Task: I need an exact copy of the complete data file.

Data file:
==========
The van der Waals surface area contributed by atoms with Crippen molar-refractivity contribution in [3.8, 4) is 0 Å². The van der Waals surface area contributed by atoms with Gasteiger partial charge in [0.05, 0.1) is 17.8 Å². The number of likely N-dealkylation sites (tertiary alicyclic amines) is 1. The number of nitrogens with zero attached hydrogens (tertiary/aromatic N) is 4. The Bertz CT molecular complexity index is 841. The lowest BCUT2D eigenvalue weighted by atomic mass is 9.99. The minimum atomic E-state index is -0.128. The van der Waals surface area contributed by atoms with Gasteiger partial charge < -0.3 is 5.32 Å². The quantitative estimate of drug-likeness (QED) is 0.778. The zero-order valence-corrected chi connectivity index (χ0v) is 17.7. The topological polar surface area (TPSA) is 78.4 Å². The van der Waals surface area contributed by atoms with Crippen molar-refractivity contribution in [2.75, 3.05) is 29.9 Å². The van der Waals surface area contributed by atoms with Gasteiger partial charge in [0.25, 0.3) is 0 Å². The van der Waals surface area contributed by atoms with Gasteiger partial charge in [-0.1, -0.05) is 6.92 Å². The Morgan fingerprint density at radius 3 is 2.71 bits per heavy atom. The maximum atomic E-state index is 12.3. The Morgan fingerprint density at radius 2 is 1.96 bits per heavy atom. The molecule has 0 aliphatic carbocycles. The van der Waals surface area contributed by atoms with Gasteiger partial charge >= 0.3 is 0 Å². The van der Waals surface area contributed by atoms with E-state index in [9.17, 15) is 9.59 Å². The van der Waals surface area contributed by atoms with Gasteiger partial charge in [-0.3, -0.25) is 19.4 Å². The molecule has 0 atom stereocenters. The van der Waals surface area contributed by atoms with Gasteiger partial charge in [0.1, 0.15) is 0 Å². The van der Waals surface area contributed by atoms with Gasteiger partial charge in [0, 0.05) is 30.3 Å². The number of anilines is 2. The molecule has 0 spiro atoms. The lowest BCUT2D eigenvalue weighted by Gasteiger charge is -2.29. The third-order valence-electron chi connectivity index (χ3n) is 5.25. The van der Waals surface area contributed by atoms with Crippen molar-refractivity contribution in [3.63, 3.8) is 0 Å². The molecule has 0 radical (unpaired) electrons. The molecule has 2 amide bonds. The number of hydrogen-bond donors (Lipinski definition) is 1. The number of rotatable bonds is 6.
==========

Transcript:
The van der Waals surface area contributed by atoms with Crippen molar-refractivity contribution in [3.8, 4) is 0 Å². The van der Waals surface area contributed by atoms with Gasteiger partial charge in [0.05, 0.1) is 17.8 Å². The number of likely N-dealkylation sites (tertiary alicyclic amines) is 1. The number of nitrogens with zero attached hydrogens (tertiary/aromatic N) is 4. The Bertz CT molecular complexity index is 841. The lowest BCUT2D eigenvalue weighted by atomic mass is 9.99. The minimum atomic E-state index is -0.128. The van der Waals surface area contributed by atoms with Gasteiger partial charge < -0.3 is 5.32 Å². The quantitative estimate of drug-likeness (QED) is 0.778. The zero-order valence-corrected chi connectivity index (χ0v) is 17.7. The topological polar surface area (TPSA) is 78.4 Å². The van der Waals surface area contributed by atoms with Crippen molar-refractivity contribution in [2.75, 3.05) is 29.9 Å². The van der Waals surface area contributed by atoms with Gasteiger partial charge in [0.25, 0.3) is 0 Å². The van der Waals surface area contributed by atoms with Gasteiger partial charge in [-0.1, -0.05) is 6.92 Å². The Morgan fingerprint density at radius 3 is 2.71 bits per heavy atom. The maximum atomic E-state index is 12.3. The Morgan fingerprint density at radius 2 is 1.96 bits per heavy atom. The molecule has 0 aliphatic carbocycles. The van der Waals surface area contributed by atoms with Gasteiger partial charge >= 0.3 is 0 Å². The van der Waals surface area contributed by atoms with E-state index in [9.17, 15) is 9.59 Å². The van der Waals surface area contributed by atoms with Gasteiger partial charge in [-0.3, -0.25) is 19.4 Å². The molecule has 0 atom stereocenters. The van der Waals surface area contributed by atoms with Gasteiger partial charge in [0.1, 0.15) is 0 Å². The van der Waals surface area contributed by atoms with Gasteiger partial charge in [0, 0.05) is 30.3 Å². The number of anilines is 2. The molecule has 0 spiro atoms. The lowest BCUT2D eigenvalue weighted by Gasteiger charge is -2.29. The third-order valence-electron chi connectivity index (χ3n) is 5.25. The van der Waals surface area contributed by atoms with Crippen molar-refractivity contribution in [3.63, 3.8) is 0 Å². The molecule has 0 radical (unpaired) electrons. The molecule has 2 amide bonds. The number of hydrogen-bond donors (Lipinski definition) is 1. The number of rotatable bonds is 6.